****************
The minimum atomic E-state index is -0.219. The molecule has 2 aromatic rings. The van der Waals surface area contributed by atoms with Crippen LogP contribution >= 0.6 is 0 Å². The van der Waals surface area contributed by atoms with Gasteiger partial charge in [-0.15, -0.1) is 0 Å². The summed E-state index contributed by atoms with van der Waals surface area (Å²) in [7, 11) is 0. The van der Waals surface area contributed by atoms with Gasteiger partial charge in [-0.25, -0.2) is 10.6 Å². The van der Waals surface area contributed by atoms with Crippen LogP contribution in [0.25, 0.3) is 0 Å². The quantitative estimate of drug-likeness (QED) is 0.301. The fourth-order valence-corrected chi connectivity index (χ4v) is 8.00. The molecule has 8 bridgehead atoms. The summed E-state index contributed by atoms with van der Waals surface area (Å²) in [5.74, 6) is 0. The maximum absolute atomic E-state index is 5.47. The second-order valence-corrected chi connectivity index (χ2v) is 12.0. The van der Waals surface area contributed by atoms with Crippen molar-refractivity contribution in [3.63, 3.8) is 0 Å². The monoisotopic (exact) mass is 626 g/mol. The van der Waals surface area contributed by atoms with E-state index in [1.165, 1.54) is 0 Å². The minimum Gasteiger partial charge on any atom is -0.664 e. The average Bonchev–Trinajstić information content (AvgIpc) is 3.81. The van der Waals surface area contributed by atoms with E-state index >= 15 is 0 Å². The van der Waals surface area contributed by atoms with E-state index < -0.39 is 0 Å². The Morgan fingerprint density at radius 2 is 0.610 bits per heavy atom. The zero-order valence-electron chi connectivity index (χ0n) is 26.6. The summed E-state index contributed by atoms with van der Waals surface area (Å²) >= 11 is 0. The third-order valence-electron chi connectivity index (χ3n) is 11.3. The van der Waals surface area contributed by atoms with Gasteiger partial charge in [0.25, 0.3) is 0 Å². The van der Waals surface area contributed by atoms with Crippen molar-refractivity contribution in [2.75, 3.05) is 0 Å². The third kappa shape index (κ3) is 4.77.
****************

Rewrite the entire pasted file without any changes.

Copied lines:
The minimum atomic E-state index is -0.219. The molecule has 2 aromatic rings. The van der Waals surface area contributed by atoms with Crippen LogP contribution >= 0.6 is 0 Å². The van der Waals surface area contributed by atoms with Gasteiger partial charge in [-0.15, -0.1) is 0 Å². The summed E-state index contributed by atoms with van der Waals surface area (Å²) in [7, 11) is 0. The van der Waals surface area contributed by atoms with Gasteiger partial charge in [-0.25, -0.2) is 10.6 Å². The van der Waals surface area contributed by atoms with Crippen LogP contribution in [0.25, 0.3) is 0 Å². The quantitative estimate of drug-likeness (QED) is 0.301. The fourth-order valence-corrected chi connectivity index (χ4v) is 8.00. The molecule has 8 bridgehead atoms. The summed E-state index contributed by atoms with van der Waals surface area (Å²) in [5.74, 6) is 0. The maximum absolute atomic E-state index is 5.47. The second-order valence-corrected chi connectivity index (χ2v) is 12.0. The van der Waals surface area contributed by atoms with Crippen molar-refractivity contribution in [3.63, 3.8) is 0 Å². The monoisotopic (exact) mass is 626 g/mol. The van der Waals surface area contributed by atoms with E-state index in [1.165, 1.54) is 0 Å². The minimum Gasteiger partial charge on any atom is -0.664 e. The average Bonchev–Trinajstić information content (AvgIpc) is 3.81. The van der Waals surface area contributed by atoms with E-state index >= 15 is 0 Å². The van der Waals surface area contributed by atoms with E-state index < -0.39 is 0 Å². The Morgan fingerprint density at radius 2 is 0.610 bits per heavy atom. The zero-order valence-electron chi connectivity index (χ0n) is 26.6. The summed E-state index contributed by atoms with van der Waals surface area (Å²) >= 11 is 0. The third-order valence-electron chi connectivity index (χ3n) is 11.3. The van der Waals surface area contributed by atoms with Gasteiger partial charge in [0.25, 0.3) is 0 Å². The van der Waals surface area contributed by atoms with Crippen molar-refractivity contribution in [2.75, 3.05) is 0 Å². The third kappa shape index (κ3) is 4.77.